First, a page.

New building projects downtown and at the mountain enter city of Steamboat planning process | SteamboatToday.com
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New building projects downtown and at the mountain enter city of Steamboat planning process

New multi-family building at the mountain?

Just entering the city of Steamboat Springs planning process with a conceptual development plan this month is a proposal for a 14-unit residential project, The Viceroy, overlooking lower Ski Time Square from a steep lot on Burgess Creek Road.

Located immediately to the north of a large parking lot just west of the old Tugboat building, The Viceroy is being introduced to the planning process by Eric Smith Associates, of Boulder.

— A proposal for a new three-story downtown building at 608 Yampa Street has entered the city approval process with plans for a 900-square-foot retail space fronting on Yampa on the first level, an office space on the second floor and a three-bedroom residential condominium on the third floor.

The project is being shepherded through the city of Steamboat Springs Planning Process, by the Austin, Texas, architectural firm Forge Craft Architecture + Design with Landmark Consultants in Steamboat, on behalf of client David Zedeck.

It would be built at the corner of Sixth Street, with the new Workman Park on the Yampa River across the street. Alpenglow townhomes are immediately across the alley to the north. The city parking lot and pocket park along Butcherknife Creek is close by to the west. The site is currently occupied by a small, brown, single-family home.



Zedeck said with two high school students within two years of leaving for college, he and his wife plan to move from their single-family home here into the new residential condo.

“I moved here from Austin, one of the hottest markets that there is,” Zedeck said Wednesday. “I thought, with downtown revving up, let’s move downtown.”



He’ll lease out the office space on the second floor and is interested in locating a high-traffic business in the ground-level commercial space, but probably not a full-service restaurant.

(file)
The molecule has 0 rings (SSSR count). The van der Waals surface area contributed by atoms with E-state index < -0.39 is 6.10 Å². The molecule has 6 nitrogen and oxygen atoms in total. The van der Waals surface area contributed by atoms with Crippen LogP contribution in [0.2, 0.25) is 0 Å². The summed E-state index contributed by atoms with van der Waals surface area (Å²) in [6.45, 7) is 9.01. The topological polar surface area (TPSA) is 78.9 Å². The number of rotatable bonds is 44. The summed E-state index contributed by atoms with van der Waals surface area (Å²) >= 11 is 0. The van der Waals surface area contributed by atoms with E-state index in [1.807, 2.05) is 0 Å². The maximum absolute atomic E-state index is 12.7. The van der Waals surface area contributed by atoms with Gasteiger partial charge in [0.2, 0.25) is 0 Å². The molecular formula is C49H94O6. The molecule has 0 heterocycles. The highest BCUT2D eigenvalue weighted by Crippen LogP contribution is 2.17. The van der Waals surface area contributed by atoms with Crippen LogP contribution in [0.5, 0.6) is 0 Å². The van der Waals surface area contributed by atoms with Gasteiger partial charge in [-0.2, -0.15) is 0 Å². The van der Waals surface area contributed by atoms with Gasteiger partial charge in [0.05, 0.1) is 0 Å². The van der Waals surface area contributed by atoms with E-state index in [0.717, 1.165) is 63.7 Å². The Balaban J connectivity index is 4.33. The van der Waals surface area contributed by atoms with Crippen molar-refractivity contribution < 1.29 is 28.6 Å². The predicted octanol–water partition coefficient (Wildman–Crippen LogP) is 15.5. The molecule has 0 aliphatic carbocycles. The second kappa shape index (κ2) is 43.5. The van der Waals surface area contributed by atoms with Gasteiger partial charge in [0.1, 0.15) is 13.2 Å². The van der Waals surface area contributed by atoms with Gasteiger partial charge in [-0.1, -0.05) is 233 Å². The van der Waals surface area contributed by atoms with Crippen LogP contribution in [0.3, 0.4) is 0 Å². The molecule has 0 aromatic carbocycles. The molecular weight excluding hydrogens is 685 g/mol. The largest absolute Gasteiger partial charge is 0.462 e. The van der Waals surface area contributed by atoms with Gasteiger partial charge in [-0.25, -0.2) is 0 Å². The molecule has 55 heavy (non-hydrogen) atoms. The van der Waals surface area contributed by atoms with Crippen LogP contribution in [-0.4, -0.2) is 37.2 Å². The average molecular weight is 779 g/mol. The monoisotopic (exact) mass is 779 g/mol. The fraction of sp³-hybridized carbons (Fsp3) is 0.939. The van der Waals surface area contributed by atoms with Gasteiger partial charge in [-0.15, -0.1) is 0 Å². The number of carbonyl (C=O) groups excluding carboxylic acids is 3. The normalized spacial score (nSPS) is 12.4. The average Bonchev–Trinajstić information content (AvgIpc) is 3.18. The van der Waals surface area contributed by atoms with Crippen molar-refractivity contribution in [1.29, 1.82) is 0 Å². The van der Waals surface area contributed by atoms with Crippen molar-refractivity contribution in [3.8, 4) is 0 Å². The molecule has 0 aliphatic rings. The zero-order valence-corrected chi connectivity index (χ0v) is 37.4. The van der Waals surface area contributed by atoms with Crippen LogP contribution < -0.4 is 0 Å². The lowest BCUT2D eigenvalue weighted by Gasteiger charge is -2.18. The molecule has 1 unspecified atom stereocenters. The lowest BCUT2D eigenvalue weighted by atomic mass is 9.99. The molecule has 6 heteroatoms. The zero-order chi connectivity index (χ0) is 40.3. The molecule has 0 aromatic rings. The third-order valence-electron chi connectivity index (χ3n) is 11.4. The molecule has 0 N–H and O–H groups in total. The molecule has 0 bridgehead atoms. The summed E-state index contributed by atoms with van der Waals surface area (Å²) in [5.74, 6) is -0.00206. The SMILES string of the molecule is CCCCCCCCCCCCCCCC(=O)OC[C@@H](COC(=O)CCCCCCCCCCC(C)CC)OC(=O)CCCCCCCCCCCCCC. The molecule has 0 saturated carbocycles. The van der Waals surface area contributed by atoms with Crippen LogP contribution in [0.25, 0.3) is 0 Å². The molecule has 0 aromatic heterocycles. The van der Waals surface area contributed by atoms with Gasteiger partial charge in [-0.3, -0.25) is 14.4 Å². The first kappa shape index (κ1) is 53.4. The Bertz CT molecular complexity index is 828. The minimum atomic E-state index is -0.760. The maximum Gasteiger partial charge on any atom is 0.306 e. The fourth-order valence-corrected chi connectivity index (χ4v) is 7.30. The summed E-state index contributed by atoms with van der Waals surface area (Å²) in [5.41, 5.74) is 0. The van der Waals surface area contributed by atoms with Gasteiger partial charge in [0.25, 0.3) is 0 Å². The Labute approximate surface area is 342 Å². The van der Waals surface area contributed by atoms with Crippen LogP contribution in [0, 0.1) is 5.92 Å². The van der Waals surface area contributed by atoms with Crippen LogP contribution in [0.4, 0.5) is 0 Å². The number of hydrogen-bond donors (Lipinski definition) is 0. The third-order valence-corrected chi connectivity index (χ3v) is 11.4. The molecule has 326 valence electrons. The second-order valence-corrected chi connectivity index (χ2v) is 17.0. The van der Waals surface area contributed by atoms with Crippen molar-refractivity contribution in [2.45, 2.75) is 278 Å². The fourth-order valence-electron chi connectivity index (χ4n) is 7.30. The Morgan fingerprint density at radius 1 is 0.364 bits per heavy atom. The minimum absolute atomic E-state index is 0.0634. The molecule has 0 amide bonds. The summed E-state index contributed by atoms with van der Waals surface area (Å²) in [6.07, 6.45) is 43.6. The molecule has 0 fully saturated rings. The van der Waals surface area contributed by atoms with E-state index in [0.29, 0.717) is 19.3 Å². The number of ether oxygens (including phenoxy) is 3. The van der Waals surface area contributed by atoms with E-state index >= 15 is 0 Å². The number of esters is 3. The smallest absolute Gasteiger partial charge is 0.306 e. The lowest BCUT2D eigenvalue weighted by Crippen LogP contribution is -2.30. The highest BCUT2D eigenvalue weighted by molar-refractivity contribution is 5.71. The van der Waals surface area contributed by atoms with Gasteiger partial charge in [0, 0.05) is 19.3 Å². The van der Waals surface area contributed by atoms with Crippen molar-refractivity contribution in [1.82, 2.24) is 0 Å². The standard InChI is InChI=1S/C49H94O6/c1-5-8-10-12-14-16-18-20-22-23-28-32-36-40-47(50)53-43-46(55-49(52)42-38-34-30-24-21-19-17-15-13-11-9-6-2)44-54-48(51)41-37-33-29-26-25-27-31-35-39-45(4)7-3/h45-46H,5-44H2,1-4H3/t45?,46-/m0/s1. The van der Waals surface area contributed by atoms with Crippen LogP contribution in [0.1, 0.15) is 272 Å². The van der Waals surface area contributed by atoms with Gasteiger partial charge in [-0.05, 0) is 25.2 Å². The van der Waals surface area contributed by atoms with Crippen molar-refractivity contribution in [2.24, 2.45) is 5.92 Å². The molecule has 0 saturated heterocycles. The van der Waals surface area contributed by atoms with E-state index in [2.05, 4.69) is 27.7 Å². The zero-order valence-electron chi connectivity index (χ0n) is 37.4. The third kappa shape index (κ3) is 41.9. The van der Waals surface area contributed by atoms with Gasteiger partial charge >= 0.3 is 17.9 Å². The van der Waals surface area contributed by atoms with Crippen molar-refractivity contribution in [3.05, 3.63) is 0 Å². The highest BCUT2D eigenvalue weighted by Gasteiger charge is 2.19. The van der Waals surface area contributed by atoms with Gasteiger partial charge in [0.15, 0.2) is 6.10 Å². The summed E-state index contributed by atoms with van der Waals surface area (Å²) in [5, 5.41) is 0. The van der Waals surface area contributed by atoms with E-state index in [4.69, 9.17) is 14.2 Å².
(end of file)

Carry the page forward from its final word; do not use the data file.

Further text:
“Something I’d like to frequent,” Zedeck said of the type of business he’d prefer. “Maybe a small grocery. I want interesting things down there. I like what the city has done with Workman Park. You want really a nice product there. I want that downtown to be a really nice walking street.”

Architect Scott Grinder described the design and materials planned for the building as being compatible with some of the more contemporary restaurant buildings on the street, as well as both the redevelopment of the mid-century Yampa Valley Electric Building and the more traditional buildings on Lincoln Avenue.

“The exterior material palette is composed of rich, natural materials that are compatible with both the historic and more traditionally designed development along Lincoln Avenue, as well as the newer, more contemporary projects along Yampa,” Grinder wrote in a description of the building submitted to the planning department. “Through the use of board-formed concrete, concrete siding, zinc panels, cut limestone veneers, longleaf pine inlays and perforated corten steel fences, the project will add significant visual interest to the streetscape as a whole.”

Zedeck said his emphasis was on using expensive exterior building materials that will pay off over time through energy efficiency and low maintenance costs.

To reach Tom Ross, call 970-871-4205, email tross@SteamboatToday.com or follow him on Twitter @ThomasSRoss1


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